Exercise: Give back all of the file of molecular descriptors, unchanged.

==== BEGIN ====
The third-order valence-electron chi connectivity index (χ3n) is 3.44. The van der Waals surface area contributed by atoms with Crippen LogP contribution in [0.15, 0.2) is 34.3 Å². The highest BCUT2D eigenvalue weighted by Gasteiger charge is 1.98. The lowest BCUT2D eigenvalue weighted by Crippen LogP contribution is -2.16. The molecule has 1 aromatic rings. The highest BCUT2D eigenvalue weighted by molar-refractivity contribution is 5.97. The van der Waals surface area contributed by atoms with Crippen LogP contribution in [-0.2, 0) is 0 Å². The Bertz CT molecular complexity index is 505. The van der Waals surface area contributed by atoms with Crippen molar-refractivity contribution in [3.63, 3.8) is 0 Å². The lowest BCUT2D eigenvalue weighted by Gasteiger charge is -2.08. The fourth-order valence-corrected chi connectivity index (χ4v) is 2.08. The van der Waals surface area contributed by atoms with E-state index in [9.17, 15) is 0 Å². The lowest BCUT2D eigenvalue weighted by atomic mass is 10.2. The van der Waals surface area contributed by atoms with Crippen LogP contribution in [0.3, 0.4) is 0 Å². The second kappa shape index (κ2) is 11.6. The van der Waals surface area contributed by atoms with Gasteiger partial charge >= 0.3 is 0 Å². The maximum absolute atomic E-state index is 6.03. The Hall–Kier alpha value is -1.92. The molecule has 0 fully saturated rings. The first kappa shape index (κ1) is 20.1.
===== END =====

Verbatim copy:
The third-order valence-electron chi connectivity index (χ3n) is 3.44. The van der Waals surface area contributed by atoms with Crippen LogP contribution in [0.15, 0.2) is 34.3 Å². The highest BCUT2D eigenvalue weighted by Gasteiger charge is 1.98. The lowest BCUT2D eigenvalue weighted by Crippen LogP contribution is -2.16. The molecule has 1 aromatic rings. The highest BCUT2D eigenvalue weighted by molar-refractivity contribution is 5.97. The van der Waals surface area contributed by atoms with Crippen LogP contribution in [-0.2, 0) is 0 Å². The Bertz CT molecular complexity index is 505. The van der Waals surface area contributed by atoms with Crippen molar-refractivity contribution in [3.63, 3.8) is 0 Å². The lowest BCUT2D eigenvalue weighted by Gasteiger charge is -2.08. The fourth-order valence-corrected chi connectivity index (χ4v) is 2.08. The van der Waals surface area contributed by atoms with E-state index in [9.17, 15) is 0 Å². The lowest BCUT2D eigenvalue weighted by atomic mass is 10.2. The van der Waals surface area contributed by atoms with Crippen LogP contribution in [0.3, 0.4) is 0 Å². The second kappa shape index (κ2) is 11.6. The van der Waals surface area contributed by atoms with Gasteiger partial charge >= 0.3 is 0 Å². The maximum absolute atomic E-state index is 6.03. The Hall–Kier alpha value is -1.92. The molecule has 0 fully saturated rings. The first kappa shape index (κ1) is 20.1.